Expert delivers answers for those inflicted with polio

   Rebuilding Lives, Empowering People and Preventing Injuries

An internationally known Post Polio Syndrome expert from the US will give a much-needed insight into the illness during Post Polio Awareness Week (3-9 August).
Dr William DeMayo, Medical Director of the comprehensive Post Polio Clinic at the John P Murtha Neuroscience and Pain Institute in Philadelphia, will share his vast knowledge about Post Polio Syndrome, including its symptoms, side effects and pain management techniques, via a video conference at the Spinal Injuries Association’s Woolloongabba office next Wednesday (5 August).
His talk will centre on the theme, Comprehensive Post Polio Assessment Clinics – do we really need them?
“As Post Polio Syndrome becomes more recognised in both medical circles and in the general community, an increasing amount of people worldwide are being diagnosed with the condition,” Dr DeMayo said.
“I’m looking forward to sharing what I know about the syndrome with a Queensland audience, as I’m aware there are six Post Polio Support Groups operating in regions throughout the state.
“By providing the audience with practical information about the condition, I hope to make a difference in their lives that will assist in easing the disability and pain of Post Polio Syndrome.”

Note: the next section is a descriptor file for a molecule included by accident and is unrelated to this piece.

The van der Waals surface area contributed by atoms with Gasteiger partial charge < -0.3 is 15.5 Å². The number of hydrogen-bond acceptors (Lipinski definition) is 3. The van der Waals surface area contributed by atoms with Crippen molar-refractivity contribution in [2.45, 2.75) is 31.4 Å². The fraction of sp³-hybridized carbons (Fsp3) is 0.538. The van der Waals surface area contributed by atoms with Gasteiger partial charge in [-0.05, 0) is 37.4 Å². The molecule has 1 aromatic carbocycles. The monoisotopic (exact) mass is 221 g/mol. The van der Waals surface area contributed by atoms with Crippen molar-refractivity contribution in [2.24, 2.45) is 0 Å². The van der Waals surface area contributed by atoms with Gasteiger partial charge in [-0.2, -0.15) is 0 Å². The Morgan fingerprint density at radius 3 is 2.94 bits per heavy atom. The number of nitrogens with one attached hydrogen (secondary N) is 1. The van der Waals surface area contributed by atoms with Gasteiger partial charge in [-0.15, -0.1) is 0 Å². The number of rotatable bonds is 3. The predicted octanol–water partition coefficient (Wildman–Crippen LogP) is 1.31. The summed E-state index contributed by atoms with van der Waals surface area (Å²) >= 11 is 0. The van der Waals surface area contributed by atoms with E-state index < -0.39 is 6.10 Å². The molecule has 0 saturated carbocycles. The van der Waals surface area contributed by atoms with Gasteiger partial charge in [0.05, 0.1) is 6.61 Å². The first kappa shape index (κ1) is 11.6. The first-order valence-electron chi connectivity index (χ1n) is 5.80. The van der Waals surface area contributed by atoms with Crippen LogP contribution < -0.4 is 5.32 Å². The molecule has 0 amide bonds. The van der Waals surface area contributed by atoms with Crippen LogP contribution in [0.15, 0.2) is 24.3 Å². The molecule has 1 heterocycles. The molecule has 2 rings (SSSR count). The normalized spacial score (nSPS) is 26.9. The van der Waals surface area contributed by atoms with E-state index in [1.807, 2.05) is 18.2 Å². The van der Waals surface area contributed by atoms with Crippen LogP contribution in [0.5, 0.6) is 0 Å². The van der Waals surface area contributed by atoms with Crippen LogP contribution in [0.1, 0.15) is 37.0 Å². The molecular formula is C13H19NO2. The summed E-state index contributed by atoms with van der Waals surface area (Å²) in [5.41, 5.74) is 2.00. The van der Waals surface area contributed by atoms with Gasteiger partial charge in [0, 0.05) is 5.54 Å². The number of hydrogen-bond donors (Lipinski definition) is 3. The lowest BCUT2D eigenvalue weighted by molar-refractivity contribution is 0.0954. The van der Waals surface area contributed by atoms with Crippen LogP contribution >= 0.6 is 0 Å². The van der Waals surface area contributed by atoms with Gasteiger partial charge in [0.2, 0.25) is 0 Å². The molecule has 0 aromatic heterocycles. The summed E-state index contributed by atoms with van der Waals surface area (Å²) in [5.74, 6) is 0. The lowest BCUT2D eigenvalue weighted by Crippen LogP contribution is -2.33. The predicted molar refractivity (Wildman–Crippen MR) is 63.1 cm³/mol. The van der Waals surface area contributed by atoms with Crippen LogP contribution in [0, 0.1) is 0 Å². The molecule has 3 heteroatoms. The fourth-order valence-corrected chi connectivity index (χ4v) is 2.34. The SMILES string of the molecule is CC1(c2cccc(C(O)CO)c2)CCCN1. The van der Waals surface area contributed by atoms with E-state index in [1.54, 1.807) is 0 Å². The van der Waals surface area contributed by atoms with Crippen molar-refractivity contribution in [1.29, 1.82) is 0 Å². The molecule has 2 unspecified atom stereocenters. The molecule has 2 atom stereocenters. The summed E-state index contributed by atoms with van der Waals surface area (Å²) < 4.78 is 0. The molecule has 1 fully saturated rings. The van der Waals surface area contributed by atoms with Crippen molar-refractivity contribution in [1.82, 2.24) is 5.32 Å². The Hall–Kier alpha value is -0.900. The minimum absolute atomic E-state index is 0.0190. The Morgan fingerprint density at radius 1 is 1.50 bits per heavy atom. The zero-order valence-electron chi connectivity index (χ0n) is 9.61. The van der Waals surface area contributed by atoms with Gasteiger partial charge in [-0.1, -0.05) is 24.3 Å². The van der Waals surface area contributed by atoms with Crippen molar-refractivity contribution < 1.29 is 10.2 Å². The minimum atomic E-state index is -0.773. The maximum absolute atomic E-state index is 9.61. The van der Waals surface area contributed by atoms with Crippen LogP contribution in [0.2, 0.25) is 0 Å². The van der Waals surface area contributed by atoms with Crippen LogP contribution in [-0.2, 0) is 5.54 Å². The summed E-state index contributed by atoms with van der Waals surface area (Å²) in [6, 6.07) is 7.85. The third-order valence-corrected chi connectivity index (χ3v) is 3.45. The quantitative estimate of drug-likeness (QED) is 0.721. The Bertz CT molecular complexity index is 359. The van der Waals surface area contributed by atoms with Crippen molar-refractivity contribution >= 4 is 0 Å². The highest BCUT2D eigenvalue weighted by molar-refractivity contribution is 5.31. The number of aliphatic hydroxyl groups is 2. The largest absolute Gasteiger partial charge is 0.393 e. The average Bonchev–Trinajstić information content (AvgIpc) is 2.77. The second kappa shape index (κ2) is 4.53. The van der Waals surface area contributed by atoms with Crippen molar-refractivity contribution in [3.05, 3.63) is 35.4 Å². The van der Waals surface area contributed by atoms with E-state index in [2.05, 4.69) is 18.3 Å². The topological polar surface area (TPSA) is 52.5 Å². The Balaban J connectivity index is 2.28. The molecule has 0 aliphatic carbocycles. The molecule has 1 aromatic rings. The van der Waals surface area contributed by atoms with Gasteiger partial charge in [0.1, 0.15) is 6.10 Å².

Like most five-year-olds, Varsity Lakes resident Lyn Glover was full of energy, but when she was struck with polio in 1958, she spent a month of solitude while quarantined in hospital recovering from the insidious illness.
Polio did not really feature in Lyn’s life again for many years, until she broke her foot in 2006 and began experiencing the late effects of polio.
To highlight Post Polio Awareness Week (3-9 August), Lyn explains that polio is a viral disease that attacks the spinal cord and causes permanent or temporary paralysis.
“The nerves that were killed or damaged at the time of the initial virus attack when I was young were replaced by the development of compensatory nerves, which resulted in partial recovery,” she said.
“What is now believed to be happening is that those compensatory nerves are dying as the result of over use of muscles and joints and a return for many elderly people with polio to the wheelchairs, calipers and walking canes that many had long discarded.